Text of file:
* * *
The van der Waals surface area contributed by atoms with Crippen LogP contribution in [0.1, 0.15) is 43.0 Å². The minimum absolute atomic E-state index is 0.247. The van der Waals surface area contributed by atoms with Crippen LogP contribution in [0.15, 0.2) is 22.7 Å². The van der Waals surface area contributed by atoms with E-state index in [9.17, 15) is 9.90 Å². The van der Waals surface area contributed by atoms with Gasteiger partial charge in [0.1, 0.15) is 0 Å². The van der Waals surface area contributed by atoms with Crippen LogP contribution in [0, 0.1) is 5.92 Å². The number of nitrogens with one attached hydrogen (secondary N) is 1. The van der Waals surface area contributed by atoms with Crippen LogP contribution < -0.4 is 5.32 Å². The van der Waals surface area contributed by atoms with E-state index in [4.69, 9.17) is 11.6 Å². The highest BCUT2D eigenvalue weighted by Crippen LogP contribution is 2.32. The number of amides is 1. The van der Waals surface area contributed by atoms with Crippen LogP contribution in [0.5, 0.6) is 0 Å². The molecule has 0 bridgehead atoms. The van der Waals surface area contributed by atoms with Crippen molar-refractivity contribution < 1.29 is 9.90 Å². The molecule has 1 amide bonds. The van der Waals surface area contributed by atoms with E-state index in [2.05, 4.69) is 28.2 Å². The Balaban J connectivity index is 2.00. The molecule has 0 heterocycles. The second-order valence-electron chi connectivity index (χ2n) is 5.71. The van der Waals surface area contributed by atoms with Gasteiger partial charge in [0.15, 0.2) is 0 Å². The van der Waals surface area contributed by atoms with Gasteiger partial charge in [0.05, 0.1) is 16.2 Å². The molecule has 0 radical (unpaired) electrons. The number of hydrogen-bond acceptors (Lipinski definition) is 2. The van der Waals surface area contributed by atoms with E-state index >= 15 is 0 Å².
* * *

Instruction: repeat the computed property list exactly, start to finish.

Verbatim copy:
The van der Waals surface area contributed by atoms with Crippen LogP contribution in [0.1, 0.15) is 43.0 Å². The minimum absolute atomic E-state index is 0.247. The van der Waals surface area contributed by atoms with Crippen LogP contribution in [0.15, 0.2) is 22.7 Å². The van der Waals surface area contributed by atoms with E-state index in [9.17, 15) is 9.90 Å². The van der Waals surface area contributed by atoms with Gasteiger partial charge in [0.1, 0.15) is 0 Å². The van der Waals surface area contributed by atoms with Crippen LogP contribution in [0, 0.1) is 5.92 Å². The number of nitrogens with one attached hydrogen (secondary N) is 1. The van der Waals surface area contributed by atoms with Crippen LogP contribution < -0.4 is 5.32 Å². The van der Waals surface area contributed by atoms with E-state index in [4.69, 9.17) is 11.6 Å². The highest BCUT2D eigenvalue weighted by Crippen LogP contribution is 2.32. The number of amides is 1. The van der Waals surface area contributed by atoms with Crippen LogP contribution in [0.5, 0.6) is 0 Å². The molecule has 0 bridgehead atoms. The van der Waals surface area contributed by atoms with Crippen molar-refractivity contribution < 1.29 is 9.90 Å². The molecule has 1 amide bonds. The van der Waals surface area contributed by atoms with E-state index in [2.05, 4.69) is 28.2 Å². The Balaban J connectivity index is 2.00. The molecule has 0 heterocycles. The second-order valence-electron chi connectivity index (χ2n) is 5.71. The van der Waals surface area contributed by atoms with Gasteiger partial charge in [0.15, 0.2) is 0 Å². The van der Waals surface area contributed by atoms with Gasteiger partial charge in [0.05, 0.1) is 16.2 Å². The molecule has 0 radical (unpaired) electrons. The number of hydrogen-bond acceptors (Lipinski definition) is 2. The van der Waals surface area contributed by atoms with E-state index >= 15 is 0 Å².